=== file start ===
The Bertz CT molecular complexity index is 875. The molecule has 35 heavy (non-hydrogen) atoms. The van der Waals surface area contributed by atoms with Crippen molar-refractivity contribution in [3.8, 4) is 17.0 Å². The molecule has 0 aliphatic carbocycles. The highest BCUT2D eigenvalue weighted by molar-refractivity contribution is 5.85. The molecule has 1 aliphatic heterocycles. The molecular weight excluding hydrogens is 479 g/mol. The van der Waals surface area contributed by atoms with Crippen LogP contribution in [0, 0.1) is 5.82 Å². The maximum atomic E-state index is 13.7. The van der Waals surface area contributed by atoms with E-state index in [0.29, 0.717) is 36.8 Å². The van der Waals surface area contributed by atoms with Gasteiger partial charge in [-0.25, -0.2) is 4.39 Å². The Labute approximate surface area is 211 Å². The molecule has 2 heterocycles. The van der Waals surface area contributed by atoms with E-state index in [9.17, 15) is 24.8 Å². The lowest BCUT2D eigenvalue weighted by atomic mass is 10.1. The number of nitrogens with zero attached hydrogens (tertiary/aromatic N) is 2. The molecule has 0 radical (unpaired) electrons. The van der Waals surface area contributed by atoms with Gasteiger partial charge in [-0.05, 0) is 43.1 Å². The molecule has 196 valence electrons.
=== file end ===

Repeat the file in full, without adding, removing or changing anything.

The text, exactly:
The Bertz CT molecular complexity index is 875. The molecule has 35 heavy (non-hydrogen) atoms. The van der Waals surface area contributed by atoms with Crippen molar-refractivity contribution in [3.8, 4) is 17.0 Å². The molecule has 0 aliphatic carbocycles. The highest BCUT2D eigenvalue weighted by molar-refractivity contribution is 5.85. The molecule has 1 aliphatic heterocycles. The molecular weight excluding hydrogens is 479 g/mol. The van der Waals surface area contributed by atoms with Crippen LogP contribution in [0, 0.1) is 5.82 Å². The maximum atomic E-state index is 13.7. The van der Waals surface area contributed by atoms with E-state index in [0.29, 0.717) is 36.8 Å². The van der Waals surface area contributed by atoms with Gasteiger partial charge in [-0.25, -0.2) is 4.39 Å². The Labute approximate surface area is 211 Å². The molecule has 2 heterocycles. The van der Waals surface area contributed by atoms with E-state index in [9.17, 15) is 24.8 Å². The lowest BCUT2D eigenvalue weighted by atomic mass is 10.1. The number of nitrogens with zero attached hydrogens (tertiary/aromatic N) is 2. The molecule has 0 radical (unpaired) electrons. The van der Waals surface area contributed by atoms with Gasteiger partial charge in [-0.05, 0) is 43.1 Å². The molecule has 196 valence electrons.